In the Senior living example, the resident may like a system that recognizes their movement, and as they go from one room to another, turns on and off the lights to ensure that they have a safe journey. Sensor systems like these can also open and close window drapes and shades, as well as automatically verify if all the doors and windows are closed and securely locked. And, if there is an unsecured door or window, the system can lock it.
The resident may also want their smart home system to link in a health monitoring solution that tracks their body chemistry, heartbeat, blood pressure, etc., and then after uploading it to the cloud intelligence, compares it to what is normal for this person as well as other people in a similar age and health group.
Fig. 3: Smart Home systems can also offer personal-health monitoring functions.
Options abound as many other building systems can be connected to the smart home network once it is in place. For example, a smart water heater leak detector system could be installed to prevent expensive water damage from flooding.
A basic water heater leak sensor sends out an alarm or an alert if it detects a leak. However, a smart system could go a few steps better. Not only does it send out an alarm, it also talks to the water meter where the water enters the home and turns off the flow before it can create major damage. Cutting off the flow can also reduce the cost of the wasted water. The smart water leak detection system can also talk to the home's power meter, and turn off the gas and electric supply lines to the meter, preventing waste of energy and a possible fire situation.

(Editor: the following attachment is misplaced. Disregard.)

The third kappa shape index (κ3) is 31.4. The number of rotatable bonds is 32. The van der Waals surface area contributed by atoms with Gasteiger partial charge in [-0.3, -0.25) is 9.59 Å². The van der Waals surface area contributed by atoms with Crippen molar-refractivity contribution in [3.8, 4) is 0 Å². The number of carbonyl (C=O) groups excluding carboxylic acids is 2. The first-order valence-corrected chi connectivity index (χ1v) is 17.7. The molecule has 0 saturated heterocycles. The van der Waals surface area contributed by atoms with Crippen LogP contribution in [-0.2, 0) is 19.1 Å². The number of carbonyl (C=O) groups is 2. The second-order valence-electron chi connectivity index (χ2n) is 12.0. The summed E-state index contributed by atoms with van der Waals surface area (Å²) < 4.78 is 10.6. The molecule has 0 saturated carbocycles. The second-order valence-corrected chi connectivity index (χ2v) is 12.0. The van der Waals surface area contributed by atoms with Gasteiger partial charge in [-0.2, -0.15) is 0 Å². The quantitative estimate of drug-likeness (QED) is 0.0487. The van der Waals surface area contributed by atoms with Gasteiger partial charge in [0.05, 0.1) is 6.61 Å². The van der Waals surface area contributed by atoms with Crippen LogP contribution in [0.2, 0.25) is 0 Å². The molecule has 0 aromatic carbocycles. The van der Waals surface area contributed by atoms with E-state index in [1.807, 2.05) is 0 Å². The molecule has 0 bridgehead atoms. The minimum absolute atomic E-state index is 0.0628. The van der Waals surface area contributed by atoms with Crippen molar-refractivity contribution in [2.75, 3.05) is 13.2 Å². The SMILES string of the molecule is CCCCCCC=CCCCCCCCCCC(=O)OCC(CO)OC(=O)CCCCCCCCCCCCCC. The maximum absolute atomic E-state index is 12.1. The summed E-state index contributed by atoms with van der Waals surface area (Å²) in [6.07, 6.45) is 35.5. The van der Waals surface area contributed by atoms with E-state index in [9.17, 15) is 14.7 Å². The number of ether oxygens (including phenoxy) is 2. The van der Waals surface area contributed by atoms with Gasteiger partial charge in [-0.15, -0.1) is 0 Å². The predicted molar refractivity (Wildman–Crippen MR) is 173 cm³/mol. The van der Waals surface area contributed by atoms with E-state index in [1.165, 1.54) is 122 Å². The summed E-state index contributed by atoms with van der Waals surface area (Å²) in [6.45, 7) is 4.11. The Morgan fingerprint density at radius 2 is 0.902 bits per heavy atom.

This application is indeed smart as it not only recognizes a problem but it also solves it. That is the big difference between a smart home network and a connected network.
Many devices and appliances can be connected to the web and monitored as well as controlled by a smart phone app. However, these are just connected devices, not smart devices. Smart means that not only are the various home systems connected to each other, but they also share cloud intelligence and can learn. And even smarter, they don't need a human in the middle to make a decision.
Should the system turn off the lights, air conditioning, and/or heat when there is no one in the room? Should it send an alert to the family because the resident has not yet gotten out of bed? Should the system actually stop a flood instead of just sending an alert to the homeowner?
This is what makes a smart home system smart. It consists of a network of interconnected sensors, talking to a cloud intelligence that actually makes the resident's life safer, more secure, and more efficient. Now that's smart.
About the Author
Cees Links was the founder and CEO of GreenPeak Technologies, now part of Qorvo. Under his responsibility, the first wireless LANs were developed, ultimately becoming household technology integrated into PCs and notebooks. He also pioneered the development of access points, home networking routers, and hotspot base-stations. He was involved in the establishment of the IEEE 802.11 standardization committee and the Wi-Fi Alliance. He was also instrumental in establishing the IEEE 802.15 standardization committee to become the basis for the ZigBee sense and control networking. Since GreenPeak was acquired by Qorvo, Cees has become the General Manager of the Low Power Wireless Business Unit in Qorvo.